By Gareth Vaughan
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Financial Markets Authority (FMA) chief executive Sean Hughes says the first target of the Australian Securities and Investments Commission (ASIC) style power the FMA has to step into an investor's shoes and take civil action seeking compensation, is likely to be parties related to a failed finance company.
Asked by interest.co.nz in a Double Shot interview whether there were any active cases the FMA was considering in terms of possible use of its so-called Section 34 (of the FMA Act 2011) powers, Hughes - a former ASIC executive - suggested the Hanover Group was top of the list.
"I think we've made it clear in terms of our announcement in the Hanover proceedings that we are looking at not just the liability part of that decision, so the declaration of civil liability and the penalties, but we’re also looking at a broader compensation claim," Hughes said.
"I don’t want to talk too much about that matter because clearly it’s now before the courts and we’ve got to wait and see what defences are put in. But clearly the continuing asset preservation orders in relation to Mr Hotchin are designed to ensure that we can preserve assets for the benefit of any future investor claims, whether they be us directly, or on behalf of investors."
Upon its establishment a year ago much was made of the FMA being given this Section 34 power, based on a similar one ASIC has, which the FMA's predecessor the Securities Commission lacked. Effectively it enables the FMA to exercise a person's civil right of action.
So if, after an FMA investigation or inquiry, the regulator believes it's in the public interest to do so, it could exercise the right of action of a person (investor) by launching and controlling civil proceedings against "financial markets participants" or individuals including company directors, auditors or trustees. The FMA, which turns one today, could then seek money or "other relief" for fraud, negligence, default, breach of duty, or other misconduct.
One example of ASIC's use of its equivalent power saw it win up to A$67.5 million for investors in property scheme Westpoint from auditor KPMG and four former Westpoint directors. See full story on this here.
Hanover in its sights
A month ago the FMA filed civil proceedings against directors and promoters of Hanover Finance Ltd, plus sister companies Hanover Capital Ltd and United Finance Ltd. Under the Securities Act, proceedings have been filed against former owners Mark Hotchin and Eric Watson, plus directors and promoters Greg Muir, Sir Tipene O'Regan, Bruce Gordon and Dennis Broit. The charges relate to statements made in December 2007 prospectuses, subsequent advertising, and a March 2008 prospectus extension certificate.
The FMA is seeking declarations, pecuniary penalty orders and compensation for investors who made NZ$35 million worth of investments between December 7, 2007 and July 22, 2008. Former Hanover Finance chairman Muir has described the FMA's move to file civil proceedings as disappointing and said the directors would defend themselves against the FMA's claims. See more on this here.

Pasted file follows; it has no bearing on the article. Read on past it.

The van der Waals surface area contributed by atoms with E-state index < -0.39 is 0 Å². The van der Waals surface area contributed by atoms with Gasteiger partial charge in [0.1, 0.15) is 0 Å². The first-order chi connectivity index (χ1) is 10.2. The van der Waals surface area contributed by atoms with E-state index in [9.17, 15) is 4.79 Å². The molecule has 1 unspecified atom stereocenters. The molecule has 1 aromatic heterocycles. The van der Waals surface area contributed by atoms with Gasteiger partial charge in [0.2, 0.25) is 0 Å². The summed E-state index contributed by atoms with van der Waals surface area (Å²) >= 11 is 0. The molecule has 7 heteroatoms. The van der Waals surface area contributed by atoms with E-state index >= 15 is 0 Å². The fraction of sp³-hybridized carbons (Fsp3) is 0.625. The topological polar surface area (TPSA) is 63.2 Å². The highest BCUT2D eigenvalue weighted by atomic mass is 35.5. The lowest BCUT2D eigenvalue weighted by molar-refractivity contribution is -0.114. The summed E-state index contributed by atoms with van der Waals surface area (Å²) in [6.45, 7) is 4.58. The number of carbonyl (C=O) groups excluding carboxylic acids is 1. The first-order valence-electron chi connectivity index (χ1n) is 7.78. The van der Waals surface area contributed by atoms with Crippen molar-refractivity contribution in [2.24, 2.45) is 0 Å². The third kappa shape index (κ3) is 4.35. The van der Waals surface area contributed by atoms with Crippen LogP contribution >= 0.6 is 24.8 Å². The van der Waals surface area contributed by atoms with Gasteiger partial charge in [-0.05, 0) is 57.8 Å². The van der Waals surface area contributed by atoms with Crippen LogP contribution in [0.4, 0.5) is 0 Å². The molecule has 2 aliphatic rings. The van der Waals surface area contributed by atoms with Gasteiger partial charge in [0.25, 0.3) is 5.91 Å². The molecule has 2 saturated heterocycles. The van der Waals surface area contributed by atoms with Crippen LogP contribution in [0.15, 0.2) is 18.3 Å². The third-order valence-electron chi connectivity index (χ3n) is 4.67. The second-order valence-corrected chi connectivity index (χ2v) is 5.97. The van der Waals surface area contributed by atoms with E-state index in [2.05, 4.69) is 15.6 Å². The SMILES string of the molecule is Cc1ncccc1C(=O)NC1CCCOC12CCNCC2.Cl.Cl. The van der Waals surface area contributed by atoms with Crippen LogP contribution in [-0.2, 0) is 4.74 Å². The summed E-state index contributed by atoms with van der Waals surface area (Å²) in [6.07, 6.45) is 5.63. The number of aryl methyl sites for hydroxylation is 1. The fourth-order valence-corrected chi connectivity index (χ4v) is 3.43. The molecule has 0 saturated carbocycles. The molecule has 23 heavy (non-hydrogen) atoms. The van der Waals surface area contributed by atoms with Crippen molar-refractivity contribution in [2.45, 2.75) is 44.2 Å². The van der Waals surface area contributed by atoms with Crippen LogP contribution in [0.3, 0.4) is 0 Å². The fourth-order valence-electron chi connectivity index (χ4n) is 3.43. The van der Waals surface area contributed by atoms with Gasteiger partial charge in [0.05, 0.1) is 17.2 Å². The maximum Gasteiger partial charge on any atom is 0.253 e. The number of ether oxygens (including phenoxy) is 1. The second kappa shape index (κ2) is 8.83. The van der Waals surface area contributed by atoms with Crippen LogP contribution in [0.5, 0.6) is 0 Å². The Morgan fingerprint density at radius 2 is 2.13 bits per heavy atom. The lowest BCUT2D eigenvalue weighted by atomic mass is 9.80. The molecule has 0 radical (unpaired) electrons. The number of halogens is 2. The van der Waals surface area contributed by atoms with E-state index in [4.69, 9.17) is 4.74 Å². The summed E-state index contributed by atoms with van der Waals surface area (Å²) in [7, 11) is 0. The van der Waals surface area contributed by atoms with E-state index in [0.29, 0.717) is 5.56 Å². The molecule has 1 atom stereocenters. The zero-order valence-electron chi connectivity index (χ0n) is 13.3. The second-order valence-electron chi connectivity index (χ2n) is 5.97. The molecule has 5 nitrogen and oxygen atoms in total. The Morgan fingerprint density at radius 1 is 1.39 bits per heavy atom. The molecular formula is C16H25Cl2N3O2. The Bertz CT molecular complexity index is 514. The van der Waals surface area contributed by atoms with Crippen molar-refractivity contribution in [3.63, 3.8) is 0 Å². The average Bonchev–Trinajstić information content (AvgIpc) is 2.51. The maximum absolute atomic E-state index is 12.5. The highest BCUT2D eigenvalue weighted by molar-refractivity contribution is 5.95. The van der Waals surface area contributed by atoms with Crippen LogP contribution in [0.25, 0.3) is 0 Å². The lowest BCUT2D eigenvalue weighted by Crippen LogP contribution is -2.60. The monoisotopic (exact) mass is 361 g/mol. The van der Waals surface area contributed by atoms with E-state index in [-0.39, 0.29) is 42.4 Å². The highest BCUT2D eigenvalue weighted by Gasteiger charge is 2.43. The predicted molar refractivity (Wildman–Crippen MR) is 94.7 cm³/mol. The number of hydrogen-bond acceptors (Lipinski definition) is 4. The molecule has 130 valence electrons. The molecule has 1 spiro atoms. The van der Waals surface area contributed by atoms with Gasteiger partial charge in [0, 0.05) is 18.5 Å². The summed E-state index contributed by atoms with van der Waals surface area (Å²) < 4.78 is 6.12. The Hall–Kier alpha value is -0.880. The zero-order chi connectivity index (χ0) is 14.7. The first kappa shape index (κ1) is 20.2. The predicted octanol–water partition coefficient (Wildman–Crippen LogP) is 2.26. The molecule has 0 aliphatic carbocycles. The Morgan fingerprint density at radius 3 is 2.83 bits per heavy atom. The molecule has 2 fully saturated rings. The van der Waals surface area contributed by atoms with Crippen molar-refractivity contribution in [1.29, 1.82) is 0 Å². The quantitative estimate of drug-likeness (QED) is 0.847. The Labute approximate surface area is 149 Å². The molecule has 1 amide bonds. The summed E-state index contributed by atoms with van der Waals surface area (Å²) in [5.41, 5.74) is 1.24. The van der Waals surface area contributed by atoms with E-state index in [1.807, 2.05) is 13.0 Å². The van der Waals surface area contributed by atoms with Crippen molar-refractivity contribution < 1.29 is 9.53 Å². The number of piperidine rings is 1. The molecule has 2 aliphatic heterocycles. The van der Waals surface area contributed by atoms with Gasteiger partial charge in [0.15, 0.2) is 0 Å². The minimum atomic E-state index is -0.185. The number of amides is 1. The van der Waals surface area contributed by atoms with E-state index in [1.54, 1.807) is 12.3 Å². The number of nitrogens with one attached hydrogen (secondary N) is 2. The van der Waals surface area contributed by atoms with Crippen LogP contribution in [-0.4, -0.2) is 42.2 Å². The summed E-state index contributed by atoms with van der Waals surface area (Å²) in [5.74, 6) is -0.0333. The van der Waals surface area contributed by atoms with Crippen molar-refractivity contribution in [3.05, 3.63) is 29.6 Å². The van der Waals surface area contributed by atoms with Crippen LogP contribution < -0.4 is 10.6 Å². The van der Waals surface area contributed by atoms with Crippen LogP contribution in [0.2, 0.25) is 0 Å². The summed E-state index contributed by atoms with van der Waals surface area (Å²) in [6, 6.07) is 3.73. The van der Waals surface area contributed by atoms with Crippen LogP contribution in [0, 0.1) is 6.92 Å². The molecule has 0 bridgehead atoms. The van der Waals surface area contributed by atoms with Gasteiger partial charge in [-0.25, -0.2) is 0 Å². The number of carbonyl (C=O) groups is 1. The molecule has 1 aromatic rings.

The Serious Fraud Office has a separate probe into the Hanover Group on the go.
Property lender Hanover froze NZ$554 million owed to 16,500 investors in July 2008. Investors' subsequently approved a moratorium proposal in December 2008 that pledged to pay them back over five years. Then a year later after getting back just 6 cents in the dollar, Hanover investors narrowly agreed to swap their Hanover debentures for shares in Allied Farmers valued at 20.7c each which are now worth 4c each.
Hanover Finance's trustee was Guardian Trust and its auditor KPMG. Hanover Capital and United Finance both had Perpetual Trust as trustee and KPMG as auditor.
Hughes said of the Section 34 power that it was likely to be used "in the finance company space" to start with.
"Obviously what we want to do is get through these existing (finance company) prosecutions that have been taking up so much of our time recently and then look at the civil cases. A number of those criminal prosecutions that were launched also had civil cases attached to them, which we’ve stayed until the outcome of those prosecutions. And as you’d know as well we’ve announced civil proceedings in relation to the Hanover directors and promoters," said Hughes.
"So we’re looking at those cases at the moment as our first point of focus to say which of those are appropriate for a section 34 type action."
Tough public interest test
Hughes added that any Section 34 case would be different to a normal Securities Act case.
"What we’re doing there is saying 'if I was an investor in the FMA’s shoes would I have a right of action against either the trustee, or auditor, or potentially the directors themselves, and what sort of assets or recovery might I be able to get from them, either directly or through their insurance'?"
"Those cases have to be brought in the public interest so we’ve got to satisfy quite a significant public interest threshold to meet that test. So we’re not rushing into it because we are obviously using taxpayer funds when we run those cases."
Nonetheless Hughes said he understood there was a lot of interest, and "potentially some impatience," about the FMA launching a case under its Section 34 powers.
"I can assure you we are looking at them, but we’re not going to make a hasty decision just for the sake of saying ‘well we’ve done our first one’. Clearly we didn’t try to set ourselves one in our first 12 months."
Meanwhile, Hughes noted that lawyers representing finance company investors are also looking at bringing class action type law suits (although technically class action isn't possible under NZ law) meaning the FMA has to be "mindful of the interests of not only ourselves, of the receivers, but also those class action lawyers too."